More often than not, buyers seek an unconditional bank guarantee since the courts in India, through a catena of judgments [See Svenska Handelsbanken v. Indian Charge Chrome and Ors.;[6] National Highway Authority of India v. Ganga Developers and Anr.[7]] have resisted the idea of granting an injunction against invocation of an unconditional bank guarantee except in case of proven fraud, special equities or irretrievable injury (See Itek Corporation case[8]). A caveat may be placed that while obtaining of a bank guarantee in the case of a breach of a representation and warranty is rare, it is not unheard of.

4.         Representations and Warranties Insurance (RWI)

A useful but relatively untapped option protecting the interests of the buyer is the option of purchasing a RWI. It is still at a very nascent stage in the Indian market.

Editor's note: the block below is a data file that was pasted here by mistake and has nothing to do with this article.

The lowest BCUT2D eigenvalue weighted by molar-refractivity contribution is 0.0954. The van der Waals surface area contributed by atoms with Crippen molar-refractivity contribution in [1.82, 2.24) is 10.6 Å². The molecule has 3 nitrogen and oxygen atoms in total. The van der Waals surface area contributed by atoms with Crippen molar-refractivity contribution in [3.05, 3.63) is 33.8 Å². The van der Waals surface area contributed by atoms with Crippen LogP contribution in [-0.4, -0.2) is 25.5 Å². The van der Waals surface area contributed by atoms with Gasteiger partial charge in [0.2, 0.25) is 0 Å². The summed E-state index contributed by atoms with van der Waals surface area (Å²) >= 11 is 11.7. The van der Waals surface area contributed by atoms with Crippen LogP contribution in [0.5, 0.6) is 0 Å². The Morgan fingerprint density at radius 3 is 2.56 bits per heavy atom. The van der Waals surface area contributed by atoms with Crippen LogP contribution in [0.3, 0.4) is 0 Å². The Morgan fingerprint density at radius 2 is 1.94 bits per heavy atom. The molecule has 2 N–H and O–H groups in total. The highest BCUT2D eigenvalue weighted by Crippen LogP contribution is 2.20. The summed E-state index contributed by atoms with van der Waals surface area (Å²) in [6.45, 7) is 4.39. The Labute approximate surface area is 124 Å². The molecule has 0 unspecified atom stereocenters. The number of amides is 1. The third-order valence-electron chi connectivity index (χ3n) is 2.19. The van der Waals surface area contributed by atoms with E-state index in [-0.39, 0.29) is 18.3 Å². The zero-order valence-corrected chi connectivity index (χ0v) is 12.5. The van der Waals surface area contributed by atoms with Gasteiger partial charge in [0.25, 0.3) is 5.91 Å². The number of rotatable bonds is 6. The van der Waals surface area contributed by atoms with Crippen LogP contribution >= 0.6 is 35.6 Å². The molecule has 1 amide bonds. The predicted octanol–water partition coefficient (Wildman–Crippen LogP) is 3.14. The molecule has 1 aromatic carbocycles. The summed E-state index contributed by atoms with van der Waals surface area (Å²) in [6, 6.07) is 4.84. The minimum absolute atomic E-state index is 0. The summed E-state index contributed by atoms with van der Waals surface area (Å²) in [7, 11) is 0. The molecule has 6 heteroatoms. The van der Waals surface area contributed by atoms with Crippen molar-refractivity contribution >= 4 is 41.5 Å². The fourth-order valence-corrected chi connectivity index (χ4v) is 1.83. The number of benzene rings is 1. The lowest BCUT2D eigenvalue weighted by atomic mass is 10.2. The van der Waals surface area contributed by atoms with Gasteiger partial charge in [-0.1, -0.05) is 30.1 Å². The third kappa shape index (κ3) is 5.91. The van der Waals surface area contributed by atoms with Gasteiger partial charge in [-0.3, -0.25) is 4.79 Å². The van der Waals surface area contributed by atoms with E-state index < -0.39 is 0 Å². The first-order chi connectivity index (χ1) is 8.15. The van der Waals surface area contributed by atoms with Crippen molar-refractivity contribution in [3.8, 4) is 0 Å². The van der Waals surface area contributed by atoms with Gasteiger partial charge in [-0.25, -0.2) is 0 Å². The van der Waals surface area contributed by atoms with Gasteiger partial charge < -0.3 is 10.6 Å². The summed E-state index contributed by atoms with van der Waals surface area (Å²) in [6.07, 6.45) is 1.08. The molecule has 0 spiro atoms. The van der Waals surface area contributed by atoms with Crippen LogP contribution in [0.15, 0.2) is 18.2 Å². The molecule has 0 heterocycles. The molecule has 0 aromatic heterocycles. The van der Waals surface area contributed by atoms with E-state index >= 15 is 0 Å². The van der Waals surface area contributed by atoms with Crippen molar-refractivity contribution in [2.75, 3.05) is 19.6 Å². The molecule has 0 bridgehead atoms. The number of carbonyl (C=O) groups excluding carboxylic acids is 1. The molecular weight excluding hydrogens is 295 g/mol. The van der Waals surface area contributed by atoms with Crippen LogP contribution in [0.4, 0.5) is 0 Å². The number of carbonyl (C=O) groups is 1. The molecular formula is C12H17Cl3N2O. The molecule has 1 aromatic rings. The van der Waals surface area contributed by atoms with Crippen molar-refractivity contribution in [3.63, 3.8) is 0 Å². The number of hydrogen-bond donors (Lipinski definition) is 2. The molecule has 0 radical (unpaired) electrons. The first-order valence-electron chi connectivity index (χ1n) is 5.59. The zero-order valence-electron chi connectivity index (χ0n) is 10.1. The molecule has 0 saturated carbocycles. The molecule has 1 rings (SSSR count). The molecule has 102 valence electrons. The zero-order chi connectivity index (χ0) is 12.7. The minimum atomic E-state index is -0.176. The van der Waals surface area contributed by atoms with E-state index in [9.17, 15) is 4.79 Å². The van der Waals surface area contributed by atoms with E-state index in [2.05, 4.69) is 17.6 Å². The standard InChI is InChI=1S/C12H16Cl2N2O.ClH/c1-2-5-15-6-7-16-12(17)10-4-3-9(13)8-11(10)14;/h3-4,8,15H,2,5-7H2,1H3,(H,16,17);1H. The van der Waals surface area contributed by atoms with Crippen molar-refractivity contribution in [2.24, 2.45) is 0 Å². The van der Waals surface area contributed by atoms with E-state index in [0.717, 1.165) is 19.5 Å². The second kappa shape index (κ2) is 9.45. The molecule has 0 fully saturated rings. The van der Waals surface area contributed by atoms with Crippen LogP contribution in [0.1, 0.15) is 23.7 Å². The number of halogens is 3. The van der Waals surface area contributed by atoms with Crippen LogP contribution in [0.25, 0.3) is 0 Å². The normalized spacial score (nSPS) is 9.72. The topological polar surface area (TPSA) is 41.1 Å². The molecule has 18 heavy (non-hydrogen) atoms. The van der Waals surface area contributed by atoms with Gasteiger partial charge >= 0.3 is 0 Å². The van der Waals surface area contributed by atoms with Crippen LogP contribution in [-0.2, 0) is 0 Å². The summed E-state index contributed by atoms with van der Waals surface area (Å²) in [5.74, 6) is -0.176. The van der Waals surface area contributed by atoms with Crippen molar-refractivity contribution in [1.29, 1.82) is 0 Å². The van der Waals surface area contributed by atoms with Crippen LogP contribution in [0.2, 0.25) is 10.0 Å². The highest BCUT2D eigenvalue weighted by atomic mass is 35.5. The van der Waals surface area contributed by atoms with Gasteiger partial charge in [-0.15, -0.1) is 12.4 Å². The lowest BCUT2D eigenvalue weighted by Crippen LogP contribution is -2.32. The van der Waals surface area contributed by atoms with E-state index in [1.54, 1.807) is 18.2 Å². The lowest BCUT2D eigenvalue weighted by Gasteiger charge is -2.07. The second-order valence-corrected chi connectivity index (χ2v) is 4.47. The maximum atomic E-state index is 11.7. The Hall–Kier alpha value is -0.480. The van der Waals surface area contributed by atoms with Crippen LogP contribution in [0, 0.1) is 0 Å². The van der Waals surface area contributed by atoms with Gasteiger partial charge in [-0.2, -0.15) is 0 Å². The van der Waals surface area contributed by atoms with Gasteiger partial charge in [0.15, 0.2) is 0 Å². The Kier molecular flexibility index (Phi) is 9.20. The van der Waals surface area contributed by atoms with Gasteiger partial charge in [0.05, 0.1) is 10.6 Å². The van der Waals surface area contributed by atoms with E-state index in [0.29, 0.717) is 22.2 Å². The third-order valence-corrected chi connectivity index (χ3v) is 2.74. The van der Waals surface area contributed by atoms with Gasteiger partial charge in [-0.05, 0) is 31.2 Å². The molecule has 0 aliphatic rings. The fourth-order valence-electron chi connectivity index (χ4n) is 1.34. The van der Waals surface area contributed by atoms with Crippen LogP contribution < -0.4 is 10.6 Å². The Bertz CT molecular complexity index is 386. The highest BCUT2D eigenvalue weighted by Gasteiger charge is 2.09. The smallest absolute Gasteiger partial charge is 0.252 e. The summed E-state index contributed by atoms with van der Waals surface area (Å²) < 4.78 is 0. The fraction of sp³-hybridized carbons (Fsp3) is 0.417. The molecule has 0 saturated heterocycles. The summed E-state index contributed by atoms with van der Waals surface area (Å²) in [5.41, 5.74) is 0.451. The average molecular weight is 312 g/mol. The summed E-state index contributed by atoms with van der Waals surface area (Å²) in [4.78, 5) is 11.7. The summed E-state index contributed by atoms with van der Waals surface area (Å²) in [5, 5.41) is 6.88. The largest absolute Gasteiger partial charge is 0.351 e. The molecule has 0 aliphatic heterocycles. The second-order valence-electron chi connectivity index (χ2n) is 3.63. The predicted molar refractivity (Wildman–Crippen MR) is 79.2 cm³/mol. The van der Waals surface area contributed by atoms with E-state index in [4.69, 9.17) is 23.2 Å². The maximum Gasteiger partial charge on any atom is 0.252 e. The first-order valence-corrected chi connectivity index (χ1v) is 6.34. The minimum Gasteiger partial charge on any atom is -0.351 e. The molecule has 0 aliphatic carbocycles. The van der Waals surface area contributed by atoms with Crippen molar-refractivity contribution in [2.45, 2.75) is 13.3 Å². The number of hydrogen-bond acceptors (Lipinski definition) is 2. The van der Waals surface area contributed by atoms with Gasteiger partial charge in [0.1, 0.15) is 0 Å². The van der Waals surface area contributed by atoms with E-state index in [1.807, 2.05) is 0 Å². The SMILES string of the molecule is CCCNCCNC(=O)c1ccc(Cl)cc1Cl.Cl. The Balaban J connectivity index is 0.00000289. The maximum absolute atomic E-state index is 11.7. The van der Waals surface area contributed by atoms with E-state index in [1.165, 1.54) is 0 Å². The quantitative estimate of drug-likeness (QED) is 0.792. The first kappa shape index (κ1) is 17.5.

The concept of an RWI is like any other insurance providing coverage over contingent liabilities, arising out of breach or misrepresentations of representations and warranties. The major advantage is the safety net that the insurance provides for investments by the buyer in uncharted waters by reducing the dependence on indemnity clauses, escrows, the uncertain tax regime in India and also proceeding against multiple sellers with disproportionate indemnity liability, especially in a jurisdiction like India. RWI is also preferred in the event that the seller is an investment fund and the life of a fund is nearing an end.